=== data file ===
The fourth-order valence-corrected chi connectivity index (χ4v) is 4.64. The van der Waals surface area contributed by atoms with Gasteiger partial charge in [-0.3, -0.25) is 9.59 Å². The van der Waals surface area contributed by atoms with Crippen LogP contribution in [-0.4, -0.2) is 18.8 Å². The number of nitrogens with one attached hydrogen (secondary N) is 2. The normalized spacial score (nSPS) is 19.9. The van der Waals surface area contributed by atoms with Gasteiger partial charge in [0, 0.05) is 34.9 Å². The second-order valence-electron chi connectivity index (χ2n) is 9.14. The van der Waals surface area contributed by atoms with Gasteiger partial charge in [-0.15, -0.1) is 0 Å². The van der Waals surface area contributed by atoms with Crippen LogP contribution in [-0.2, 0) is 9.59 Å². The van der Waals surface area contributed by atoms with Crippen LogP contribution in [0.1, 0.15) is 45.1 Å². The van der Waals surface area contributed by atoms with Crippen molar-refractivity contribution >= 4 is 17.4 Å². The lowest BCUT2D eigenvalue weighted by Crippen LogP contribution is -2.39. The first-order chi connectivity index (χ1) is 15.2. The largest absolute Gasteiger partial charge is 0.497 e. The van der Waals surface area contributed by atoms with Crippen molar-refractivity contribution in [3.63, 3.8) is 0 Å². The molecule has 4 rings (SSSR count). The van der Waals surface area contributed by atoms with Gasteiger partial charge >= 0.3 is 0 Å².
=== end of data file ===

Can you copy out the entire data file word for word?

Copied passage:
The fourth-order valence-corrected chi connectivity index (χ4v) is 4.64. The van der Waals surface area contributed by atoms with Gasteiger partial charge in [-0.3, -0.25) is 9.59 Å². The van der Waals surface area contributed by atoms with Crippen LogP contribution in [-0.4, -0.2) is 18.8 Å². The number of nitrogens with one attached hydrogen (secondary N) is 2. The normalized spacial score (nSPS) is 19.9. The van der Waals surface area contributed by atoms with Gasteiger partial charge in [0, 0.05) is 34.9 Å². The second-order valence-electron chi connectivity index (χ2n) is 9.14. The van der Waals surface area contributed by atoms with Gasteiger partial charge in [-0.15, -0.1) is 0 Å². The van der Waals surface area contributed by atoms with Crippen LogP contribution in [-0.2, 0) is 9.59 Å². The van der Waals surface area contributed by atoms with Crippen LogP contribution in [0.1, 0.15) is 45.1 Å². The van der Waals surface area contributed by atoms with Crippen molar-refractivity contribution >= 4 is 17.4 Å². The lowest BCUT2D eigenvalue weighted by Crippen LogP contribution is -2.39. The first-order chi connectivity index (χ1) is 15.2. The largest absolute Gasteiger partial charge is 0.497 e. The van der Waals surface area contributed by atoms with Crippen molar-refractivity contribution in [3.63, 3.8) is 0 Å². The molecule has 4 rings (SSSR count). The van der Waals surface area contributed by atoms with Gasteiger partial charge >= 0.3 is 0 Å².